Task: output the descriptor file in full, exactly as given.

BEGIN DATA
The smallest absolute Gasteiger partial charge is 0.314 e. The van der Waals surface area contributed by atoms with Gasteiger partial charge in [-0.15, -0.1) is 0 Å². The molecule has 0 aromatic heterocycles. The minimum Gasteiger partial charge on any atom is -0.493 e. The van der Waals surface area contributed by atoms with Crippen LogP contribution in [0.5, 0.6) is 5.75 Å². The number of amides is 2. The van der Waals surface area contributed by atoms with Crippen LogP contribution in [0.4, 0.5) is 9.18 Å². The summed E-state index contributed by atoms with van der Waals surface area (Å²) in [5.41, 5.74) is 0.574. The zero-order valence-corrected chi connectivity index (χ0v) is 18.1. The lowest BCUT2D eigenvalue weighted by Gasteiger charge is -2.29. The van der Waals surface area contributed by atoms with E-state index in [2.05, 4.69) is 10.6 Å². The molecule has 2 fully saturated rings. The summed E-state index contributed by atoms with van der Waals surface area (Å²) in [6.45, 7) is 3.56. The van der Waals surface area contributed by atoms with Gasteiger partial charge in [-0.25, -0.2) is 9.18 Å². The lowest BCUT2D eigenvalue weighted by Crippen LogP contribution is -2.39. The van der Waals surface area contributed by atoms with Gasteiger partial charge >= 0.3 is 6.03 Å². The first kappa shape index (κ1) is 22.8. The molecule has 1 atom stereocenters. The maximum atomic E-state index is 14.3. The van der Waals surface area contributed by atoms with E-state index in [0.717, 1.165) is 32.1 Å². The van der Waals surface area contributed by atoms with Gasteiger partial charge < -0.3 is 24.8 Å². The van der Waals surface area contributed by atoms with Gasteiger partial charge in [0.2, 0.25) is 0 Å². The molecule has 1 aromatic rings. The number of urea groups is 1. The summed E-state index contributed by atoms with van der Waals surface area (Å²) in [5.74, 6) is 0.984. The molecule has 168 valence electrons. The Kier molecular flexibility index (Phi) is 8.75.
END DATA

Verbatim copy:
The smallest absolute Gasteiger partial charge is 0.314 e. The van der Waals surface area contributed by atoms with Gasteiger partial charge in [-0.15, -0.1) is 0 Å². The molecule has 0 aromatic heterocycles. The minimum Gasteiger partial charge on any atom is -0.493 e. The van der Waals surface area contributed by atoms with Crippen LogP contribution in [0.5, 0.6) is 5.75 Å². The number of amides is 2. The van der Waals surface area contributed by atoms with Crippen LogP contribution in [0.4, 0.5) is 9.18 Å². The summed E-state index contributed by atoms with van der Waals surface area (Å²) in [5.41, 5.74) is 0.574. The zero-order valence-corrected chi connectivity index (χ0v) is 18.1. The lowest BCUT2D eigenvalue weighted by Gasteiger charge is -2.29. The van der Waals surface area contributed by atoms with E-state index in [2.05, 4.69) is 10.6 Å². The molecule has 2 fully saturated rings. The summed E-state index contributed by atoms with van der Waals surface area (Å²) in [6.45, 7) is 3.56. The van der Waals surface area contributed by atoms with Gasteiger partial charge in [-0.25, -0.2) is 9.18 Å². The lowest BCUT2D eigenvalue weighted by Crippen LogP contribution is -2.39. The van der Waals surface area contributed by atoms with Gasteiger partial charge >= 0.3 is 6.03 Å². The first kappa shape index (κ1) is 22.8. The molecule has 1 atom stereocenters. The maximum atomic E-state index is 14.3. The van der Waals surface area contributed by atoms with E-state index in [0.717, 1.165) is 32.1 Å². The van der Waals surface area contributed by atoms with Gasteiger partial charge < -0.3 is 24.8 Å². The van der Waals surface area contributed by atoms with Gasteiger partial charge in [0.2, 0.25) is 0 Å². The molecule has 1 aromatic rings. The number of urea groups is 1. The summed E-state index contributed by atoms with van der Waals surface area (Å²) in [5.74, 6) is 0.984. The molecule has 168 valence electrons. The Kier molecular flexibility index (Phi) is 8.75.